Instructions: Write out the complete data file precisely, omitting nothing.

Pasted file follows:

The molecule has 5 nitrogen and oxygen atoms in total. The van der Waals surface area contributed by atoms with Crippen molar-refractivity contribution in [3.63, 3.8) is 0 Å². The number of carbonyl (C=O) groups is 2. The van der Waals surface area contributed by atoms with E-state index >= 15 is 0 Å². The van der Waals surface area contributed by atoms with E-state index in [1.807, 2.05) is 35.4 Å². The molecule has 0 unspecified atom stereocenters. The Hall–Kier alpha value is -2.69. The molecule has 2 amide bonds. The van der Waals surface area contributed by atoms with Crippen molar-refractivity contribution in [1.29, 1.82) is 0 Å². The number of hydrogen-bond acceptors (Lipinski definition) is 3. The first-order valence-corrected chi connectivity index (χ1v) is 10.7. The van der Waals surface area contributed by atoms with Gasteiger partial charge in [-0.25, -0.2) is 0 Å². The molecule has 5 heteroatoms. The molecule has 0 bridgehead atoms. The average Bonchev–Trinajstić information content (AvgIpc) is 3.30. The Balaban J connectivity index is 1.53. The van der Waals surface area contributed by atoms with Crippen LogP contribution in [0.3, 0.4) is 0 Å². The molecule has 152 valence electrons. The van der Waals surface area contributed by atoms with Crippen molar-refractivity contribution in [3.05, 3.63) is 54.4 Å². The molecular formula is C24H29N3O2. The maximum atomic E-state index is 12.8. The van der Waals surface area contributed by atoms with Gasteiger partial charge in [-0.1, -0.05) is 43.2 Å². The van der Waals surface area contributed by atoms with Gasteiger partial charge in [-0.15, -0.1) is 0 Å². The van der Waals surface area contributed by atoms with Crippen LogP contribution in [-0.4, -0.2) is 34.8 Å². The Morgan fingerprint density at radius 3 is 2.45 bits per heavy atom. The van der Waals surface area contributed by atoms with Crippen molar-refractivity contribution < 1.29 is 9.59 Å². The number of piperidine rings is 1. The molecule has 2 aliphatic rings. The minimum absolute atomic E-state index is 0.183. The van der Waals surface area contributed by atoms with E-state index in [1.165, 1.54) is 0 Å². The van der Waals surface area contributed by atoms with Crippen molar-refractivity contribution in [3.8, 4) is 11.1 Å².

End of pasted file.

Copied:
The molecule has 5 nitrogen and oxygen atoms in total. The van der Waals surface area contributed by atoms with Crippen molar-refractivity contribution in [3.63, 3.8) is 0 Å². The number of carbonyl (C=O) groups is 2. The van der Waals surface area contributed by atoms with E-state index >= 15 is 0 Å². The van der Waals surface area contributed by atoms with E-state index in [1.807, 2.05) is 35.4 Å². The molecule has 0 unspecified atom stereocenters. The Hall–Kier alpha value is -2.69. The molecule has 2 amide bonds. The van der Waals surface area contributed by atoms with Crippen molar-refractivity contribution in [1.29, 1.82) is 0 Å². The number of hydrogen-bond acceptors (Lipinski definition) is 3. The first-order valence-corrected chi connectivity index (χ1v) is 10.7. The van der Waals surface area contributed by atoms with Gasteiger partial charge in [-0.25, -0.2) is 0 Å². The molecule has 5 heteroatoms. The molecule has 0 bridgehead atoms. The average Bonchev–Trinajstić information content (AvgIpc) is 3.30. The Balaban J connectivity index is 1.53. The van der Waals surface area contributed by atoms with Crippen LogP contribution in [0.3, 0.4) is 0 Å². The molecule has 152 valence electrons. The van der Waals surface area contributed by atoms with Crippen molar-refractivity contribution in [3.05, 3.63) is 54.4 Å². The molecular formula is C24H29N3O2. The maximum atomic E-state index is 12.8. The van der Waals surface area contributed by atoms with Gasteiger partial charge in [-0.1, -0.05) is 43.2 Å². The van der Waals surface area contributed by atoms with Gasteiger partial charge in [-0.15, -0.1) is 0 Å². The van der Waals surface area contributed by atoms with Crippen LogP contribution in [-0.4, -0.2) is 34.8 Å². The Morgan fingerprint density at radius 3 is 2.45 bits per heavy atom. The van der Waals surface area contributed by atoms with Crippen molar-refractivity contribution < 1.29 is 9.59 Å². The number of piperidine rings is 1. The molecule has 2 aliphatic rings. The minimum absolute atomic E-state index is 0.183. The van der Waals surface area contributed by atoms with E-state index in [1.165, 1.54) is 0 Å². The van der Waals surface area contributed by atoms with Crippen molar-refractivity contribution in [3.8, 4) is 11.1 Å².